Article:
After 27 years, McCoach retired in 2008 as an E8 builder senior chief. His career at Colgate started in 2011 in the facilities department, where he is now operations manager. McCoach oversees the facilities warehouse, central receiving, the mechanics’ garage, elevator maintenance, and all of the kitchen equipment in Frank Dining Hall. McCoach is also responsible for making sure that Colgate adheres to all New York State Department of Environmental Conservation and federal Environmental Protection Agency regulations. He also works closely with Director of Facilities Operations Jason Wallace, who is an active brigadier general in the 416th Theater Engineer Command of the U.S. Army Reserves.
“I’m doing exactly what I did in the military, careerwise, minus the railroad repairs,” says McCoach. “Just like here in the trade shops, you have electricians, you have plumbers, mechanics, equipment operators — it’s pretty much the same thing.”
McCoach says the Facilities Department has about 10 veterans in its ranks, and he says that working with fellow service members is always a pleasure, as they speak the same lingo and have the same dedication to the job.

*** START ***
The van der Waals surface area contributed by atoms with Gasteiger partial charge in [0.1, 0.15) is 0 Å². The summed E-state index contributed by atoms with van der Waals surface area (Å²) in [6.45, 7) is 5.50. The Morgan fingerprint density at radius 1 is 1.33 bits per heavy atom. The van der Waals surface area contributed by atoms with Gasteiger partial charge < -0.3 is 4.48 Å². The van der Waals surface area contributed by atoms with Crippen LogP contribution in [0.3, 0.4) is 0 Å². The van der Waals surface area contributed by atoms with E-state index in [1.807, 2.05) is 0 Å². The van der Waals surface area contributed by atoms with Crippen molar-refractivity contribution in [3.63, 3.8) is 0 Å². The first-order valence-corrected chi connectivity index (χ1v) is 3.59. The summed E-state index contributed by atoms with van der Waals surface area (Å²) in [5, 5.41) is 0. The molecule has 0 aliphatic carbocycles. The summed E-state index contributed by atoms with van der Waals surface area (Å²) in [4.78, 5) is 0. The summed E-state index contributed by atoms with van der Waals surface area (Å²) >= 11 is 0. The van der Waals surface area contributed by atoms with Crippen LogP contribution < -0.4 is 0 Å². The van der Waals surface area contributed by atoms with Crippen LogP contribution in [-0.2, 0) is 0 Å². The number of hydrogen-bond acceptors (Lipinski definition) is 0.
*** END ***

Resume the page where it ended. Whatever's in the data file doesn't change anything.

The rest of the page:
“There are times, when we’re generally talking, we’ll refer back to our careers and what we’ve done,” McCoach says. “We’ve had boiler operators here who were actually boiler operators on ships.”
On this Veterans Day, President Brian W. Casey thanked all veterans of the armed services on this campus.
“There are many veterans on this campus who continue to help move Colgate forward. The University is thankful for their service, their collaboration, and insight as important members of this community.”